Compliance Insight with David Schneier

FDIC: Now Hiring 1400 New Examiners

An interesting bulletin came across my desk the other day.

The FDIC announced details regarding their recently approved 2009 operating budget. Not exactly your "stop the presses, hold all my calls" sort of thing, but it was worth my time to read through it. It was fairly mundane in the abstract, but one of the details jumped right off the screen at me: "The Board also approved an authorized 2009 FDIC staffing level of 6,269, an increase of 1,459 positions from the staffing level authorized at the beginning of 2008."

It continued on by explaining that the new hires will be used primarily to conduct bank exams and other supervisory activities.

Wowsa, a 30 percent increase in headcount geared almost entirely to enforcement activities. Now that would make an impression on almost anyone in our industry, but it hit me like a 15-pound sledgehammer between the eyes.

Why, you might ask? Because in the last month or so I've heard an awful lot of chatter from the field about how exams were conducted recently, and several key activities either weren't reviewed or received little more than a passing glance. Gossip is an interesting dynamic of any segment of society, but all the more so within the banking and credit union space. It seems as if every institution knows about every other institution's recent exams, and word spreads like wildfire as a result. I heard at least three times since October 1 that vendor management wasn't receiving very much attention. One of our clients was actually a little annoyed because they have a solid program in place and wanted the chance to show it off (not a self-serving plug for the practice; they did theirs all on their own). I was surprised by this very recent shift because 2008 started with everyone, and I mean everyone going crazy trying to get their Vendor Management programs in place. And there was nothing to explain why the sudden change. Within our ranks, we figured that it likely had to do with bandwidth and skills; there just wasn't enough time to do everything or enough experience to do everything right, and so the examiners were prioritizing differently. It made sense when you consider how none of the bank failures was directly the result of vendor management practices. So it seemed as if though the agencies were pouring what resources they had into activities more closely aligned with the money management issues that contributed to our economic struggles.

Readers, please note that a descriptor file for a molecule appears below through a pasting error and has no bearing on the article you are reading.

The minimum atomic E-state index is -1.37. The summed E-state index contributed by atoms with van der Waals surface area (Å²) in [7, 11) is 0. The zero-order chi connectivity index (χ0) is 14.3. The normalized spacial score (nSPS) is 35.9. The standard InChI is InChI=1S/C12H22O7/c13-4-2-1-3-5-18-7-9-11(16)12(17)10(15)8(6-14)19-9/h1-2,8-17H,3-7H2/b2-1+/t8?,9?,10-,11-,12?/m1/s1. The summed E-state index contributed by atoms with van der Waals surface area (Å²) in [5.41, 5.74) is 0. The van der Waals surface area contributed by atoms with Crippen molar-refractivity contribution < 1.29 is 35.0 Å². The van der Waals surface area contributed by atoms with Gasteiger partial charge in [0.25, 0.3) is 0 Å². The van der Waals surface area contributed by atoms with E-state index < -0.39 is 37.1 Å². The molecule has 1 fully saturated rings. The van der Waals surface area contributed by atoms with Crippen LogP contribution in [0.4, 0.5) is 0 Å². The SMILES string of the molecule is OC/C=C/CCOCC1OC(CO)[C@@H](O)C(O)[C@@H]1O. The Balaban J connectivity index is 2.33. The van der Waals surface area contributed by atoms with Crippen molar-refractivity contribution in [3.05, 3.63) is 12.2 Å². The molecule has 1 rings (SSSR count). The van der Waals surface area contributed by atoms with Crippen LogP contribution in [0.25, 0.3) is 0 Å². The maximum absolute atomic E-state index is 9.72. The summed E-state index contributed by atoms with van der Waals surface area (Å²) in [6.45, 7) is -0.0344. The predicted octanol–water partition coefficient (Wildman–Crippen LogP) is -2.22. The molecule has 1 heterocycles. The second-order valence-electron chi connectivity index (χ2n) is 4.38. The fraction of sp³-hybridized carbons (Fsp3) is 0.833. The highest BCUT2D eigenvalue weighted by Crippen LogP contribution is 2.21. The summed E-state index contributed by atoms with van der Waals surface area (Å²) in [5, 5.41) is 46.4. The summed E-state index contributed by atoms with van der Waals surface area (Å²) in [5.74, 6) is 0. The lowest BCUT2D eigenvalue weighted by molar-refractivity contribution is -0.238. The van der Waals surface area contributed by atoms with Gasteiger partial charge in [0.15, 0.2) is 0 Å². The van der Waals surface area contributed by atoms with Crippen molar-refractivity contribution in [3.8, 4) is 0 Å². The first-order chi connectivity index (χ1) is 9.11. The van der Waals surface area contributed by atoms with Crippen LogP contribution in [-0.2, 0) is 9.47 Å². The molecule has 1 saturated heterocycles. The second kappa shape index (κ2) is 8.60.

But that's all going to change with the New Year. The FDIC now has more resources, they have more money, and they have a well-earned sense of entitlement considering their role as savior during 2008. Now they'll be able to hire qualified Information Security examiners, team them with experienced operation and financial examiners and send fully-formed, well rounded teams into the field. And the teams will likely have more time to conduct their fieldwork, as they no longer need to be in two places at one time. Plus, with everyone still hurting from the near-collapse of the banking industry this year, no one will be able to resist this newly-energized audit army. In past years you may have been able to claim some form of hardship in order to gain leeway or flexibility with the examiners. This next year, though, any attempt to do so will likely be construed as an effort to hide something. 2009 is the year when you publically throw your arms into the air and welcome the examiners into your institution.

One thought comes to mind: What about those institutions that have been reacting to the recent news of relaxed enforcement activities? How many institutions have been slow to complete their compliance agendas this year or have delayed a proper deployment of new ones such as Red Flags? Now they're confronted with not only having to make sure everything is in place and functioning, but also with the prospect of having a way more thorough exam.

About the Author

David Schneier

David Schneier

Director of Professional Services

David Schneier is Director of Professional Services for Icons Inc., an information security consultancy focused on helping financial institutions meet regulatory compliance with respect to GLBA 501(b) and NCUA Part 748 A and B. He has over 20 years' experience in Information Technology, including application development, infrastructure management, software quality assurance and IT audit and compliance.

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